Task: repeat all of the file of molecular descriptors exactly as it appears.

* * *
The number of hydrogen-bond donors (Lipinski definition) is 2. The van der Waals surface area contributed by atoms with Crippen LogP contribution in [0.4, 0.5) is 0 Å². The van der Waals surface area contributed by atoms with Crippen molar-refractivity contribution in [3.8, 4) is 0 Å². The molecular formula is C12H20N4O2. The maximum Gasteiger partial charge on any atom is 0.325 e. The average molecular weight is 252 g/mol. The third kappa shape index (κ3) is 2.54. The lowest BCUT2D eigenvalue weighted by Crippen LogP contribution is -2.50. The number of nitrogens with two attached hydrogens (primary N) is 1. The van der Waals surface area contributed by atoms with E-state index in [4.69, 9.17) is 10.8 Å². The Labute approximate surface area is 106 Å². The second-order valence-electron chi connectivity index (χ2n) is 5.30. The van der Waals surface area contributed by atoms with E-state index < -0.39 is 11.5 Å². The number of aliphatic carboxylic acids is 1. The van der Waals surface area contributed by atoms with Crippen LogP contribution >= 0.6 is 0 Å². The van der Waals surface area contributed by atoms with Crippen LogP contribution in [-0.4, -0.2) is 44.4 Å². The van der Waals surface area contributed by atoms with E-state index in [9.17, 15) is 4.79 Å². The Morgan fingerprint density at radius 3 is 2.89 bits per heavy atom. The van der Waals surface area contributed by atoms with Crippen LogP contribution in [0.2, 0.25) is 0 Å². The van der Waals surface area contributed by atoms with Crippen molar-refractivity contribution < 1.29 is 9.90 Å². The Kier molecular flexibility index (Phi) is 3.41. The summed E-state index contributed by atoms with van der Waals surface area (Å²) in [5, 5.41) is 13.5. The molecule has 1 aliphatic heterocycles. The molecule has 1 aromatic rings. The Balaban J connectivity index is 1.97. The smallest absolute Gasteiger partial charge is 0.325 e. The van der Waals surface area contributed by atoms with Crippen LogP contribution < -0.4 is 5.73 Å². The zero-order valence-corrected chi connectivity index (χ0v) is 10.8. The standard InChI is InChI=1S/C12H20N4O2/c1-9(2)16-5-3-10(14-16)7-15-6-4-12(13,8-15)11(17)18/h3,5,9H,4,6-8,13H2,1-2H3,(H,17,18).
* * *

The number of hydrogen-bond donors (Lipinski definition) is 2. The van der Waals surface area contributed by atoms with Crippen LogP contribution in [0.4, 0.5) is 0 Å². The van der Waals surface area contributed by atoms with Crippen molar-refractivity contribution in [3.8, 4) is 0 Å². The molecular formula is C12H20N4O2. The maximum Gasteiger partial charge on any atom is 0.325 e. The average molecular weight is 252 g/mol. The third kappa shape index (κ3) is 2.54. The lowest BCUT2D eigenvalue weighted by Crippen LogP contribution is -2.50. The number of nitrogens with two attached hydrogens (primary N) is 1. The van der Waals surface area contributed by atoms with E-state index in [4.69, 9.17) is 10.8 Å². The Labute approximate surface area is 106 Å². The second-order valence-electron chi connectivity index (χ2n) is 5.30. The van der Waals surface area contributed by atoms with E-state index < -0.39 is 11.5 Å². The number of aliphatic carboxylic acids is 1. The van der Waals surface area contributed by atoms with Crippen LogP contribution >= 0.6 is 0 Å². The van der Waals surface area contributed by atoms with Crippen LogP contribution in [-0.4, -0.2) is 44.4 Å². The van der Waals surface area contributed by atoms with E-state index in [9.17, 15) is 4.79 Å². The Morgan fingerprint density at radius 3 is 2.89 bits per heavy atom. The van der Waals surface area contributed by atoms with Crippen LogP contribution in [0.2, 0.25) is 0 Å². The van der Waals surface area contributed by atoms with Crippen molar-refractivity contribution < 1.29 is 9.90 Å². The Kier molecular flexibility index (Phi) is 3.41. The summed E-state index contributed by atoms with van der Waals surface area (Å²) in [5, 5.41) is 13.5. The molecule has 1 aliphatic heterocycles. The molecule has 1 aromatic rings. The Balaban J connectivity index is 1.97. The smallest absolute Gasteiger partial charge is 0.325 e. The van der Waals surface area contributed by atoms with Crippen LogP contribution < -0.4 is 5.73 Å². The zero-order valence-corrected chi connectivity index (χ0v) is 10.8. The standard InChI is InChI=1S/C12H20N4O2/c1-9(2)16-5-3-10(14-16)7-15-6-4-12(13,8-15)11(17)18/h3,5,9H,4,6-8,13H2,1-2H3,(H,17,18).